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Lady Gaga Says She’s “Proud To Be The *Fifth* Member Of Blackpink”

At least, during their long-awaited collab!
IMAGE INSTAGRAM/ladygaga, blackpinkofficial

Blinks, ready na ba kayo? After an epic collaboration in 2018 for Dua Lipa’s “Kiss And Make Up,” the popular K-pop group Blackpink is back again to kick it in 2020 with a fresh new east-meets-west collab. This time, they are featured in a song with no less than Lady Gaga, the mother monster, herself.

In an interview with Japanese magazine, TV Groove, Lady Gaga spilled more deets about her collaboration with the four-member girl group. The song is called “Sour Candy” which is one of the tracks in her new album Chromatica. On working with Blackpink over the song, Lady Gaga said that she was the one who reached out to the girls for a possible partnership over a new song. “I spoke to them and asked them if they wanted to sing with me, and they were so happy and motivated,” She shares. “It was a really exciting collaboration.”

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Lady Gaga was also particularly enthusiastic about having her lyrics translated in another language and even said that she was honored to be an honorary member of the girl group, at least for “Sour Candy.” Awww! In the same interview, she says, “I was excited to hear them interpret songs in Korean and told them that the part was very creative and fun. I was amazed to hear their singing. They are beautiful young women, really talented, and I'm proud to be the fifth member of Blackpink (on this song).”

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Empowered women working together—we love to see it! Not much else has been revealed about the collab, however, like whether or not we’re getting a music video just like Lady Gaga’s other collab “Rain On Me” with Ariana Grande. Still, we’re so ready to hear new music from these two powerful artists.

“Sour Candy” is part of Lady Gaga’s new album Chromatica which comes out on May 28, 2020. Listen to the song here:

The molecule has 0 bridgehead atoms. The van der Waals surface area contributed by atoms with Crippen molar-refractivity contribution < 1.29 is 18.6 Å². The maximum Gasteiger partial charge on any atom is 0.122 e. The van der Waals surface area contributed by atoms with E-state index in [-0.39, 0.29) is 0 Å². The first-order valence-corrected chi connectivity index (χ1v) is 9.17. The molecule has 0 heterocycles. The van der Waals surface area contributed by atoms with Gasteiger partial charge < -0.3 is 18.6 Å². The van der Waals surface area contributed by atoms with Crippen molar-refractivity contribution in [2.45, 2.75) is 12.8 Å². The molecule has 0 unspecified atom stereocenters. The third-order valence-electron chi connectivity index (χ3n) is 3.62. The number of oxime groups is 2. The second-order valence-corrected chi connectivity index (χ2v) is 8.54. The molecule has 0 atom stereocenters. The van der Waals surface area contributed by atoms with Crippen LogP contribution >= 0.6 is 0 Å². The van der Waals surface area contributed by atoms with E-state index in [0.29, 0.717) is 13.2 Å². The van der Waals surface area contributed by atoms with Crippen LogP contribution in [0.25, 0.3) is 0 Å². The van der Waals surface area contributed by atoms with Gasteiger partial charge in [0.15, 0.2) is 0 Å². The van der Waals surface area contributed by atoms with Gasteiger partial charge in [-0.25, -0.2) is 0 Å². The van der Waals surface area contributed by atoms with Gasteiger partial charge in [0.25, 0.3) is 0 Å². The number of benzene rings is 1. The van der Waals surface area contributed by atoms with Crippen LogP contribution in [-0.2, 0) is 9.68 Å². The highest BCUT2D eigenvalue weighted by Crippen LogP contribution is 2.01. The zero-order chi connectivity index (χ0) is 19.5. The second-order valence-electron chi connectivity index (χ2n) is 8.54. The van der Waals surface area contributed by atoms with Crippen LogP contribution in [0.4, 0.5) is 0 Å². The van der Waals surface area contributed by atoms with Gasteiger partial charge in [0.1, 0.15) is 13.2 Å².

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Mylene Mendoza
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Katherine Go A day ago

Cold Food

The most thrilling and delightful moment of any school day is opening up your baon during breaks. There is always so much excitement in unveiling your homemade meal and snacks housed inside matching heat-insulating containers. Because preparing packed meals is an age-old tradition of showing parental love, loved ones pour effort into curating a nutritious meal accompanied by a selection of side dishes, desserts, and beverages daily; it reminds us that we are being taken care of, even from far away.

Baon plays a significant role in a Filipino childhood. Almost every Filipino child comes to school with baon made especially for them by their parents or household helpers. Even Filipinos in the labor force continue to bring baon for varying reasons: to save money, recycle leftovers, cater to personal taste, or attend to special needs. Nonetheless, eating your baon is a heart-warming experience that allows Filipinos to bring a piece of home along with them wherever they go.

Even other cultures practice making packed lunch. In Japan, mothers create bento--Japanese meals in partitioned boxes. Because of the popularity of bento, trends have emerged, such as the Kyaraben, or character-themed bento. Naturally, Japanese parents and students began competing for who had the cutest and tastiest bento, and this is similar to what I have witnessed in my own childhood. I remember seeing my classmates sharing their snacks and lunches. They would compare and boast about their parents' or yayas’ cooking. In my case, I never had the chance to join in the competition or indulge in homemade cooking. Up until this day, I have never brought any baon to school.

For a long time, I envied others. As trivial or petty as it may seem, not having baon became a problem for my grade school self. During that time, I had to sit in a separate cafeteria away from my friends because the kids who bought food were assigned to sit elsewhere. You could consider me spoiled, but I wanted to experience something most kids did. I had food at home, so what made it so hard to bring some with me to school?

Now that I am on my final year in high school I have come to realize the benefits of purchasing my own food. Since I spent on food everyday, I learned to budget my allowance at a young age. Over the years, I learned to practice self-control whenever I wanted to eat more greasy fries and drink sweetened beverages. I have tasted the strangest viands at the school cafeterias, and I have repeatedly satiated myself over my latest delicious discoveries. Despite the struggles, I am thankful that I have never had baon because of what I have learned. Not to mention, I never had to experience eating cold food.

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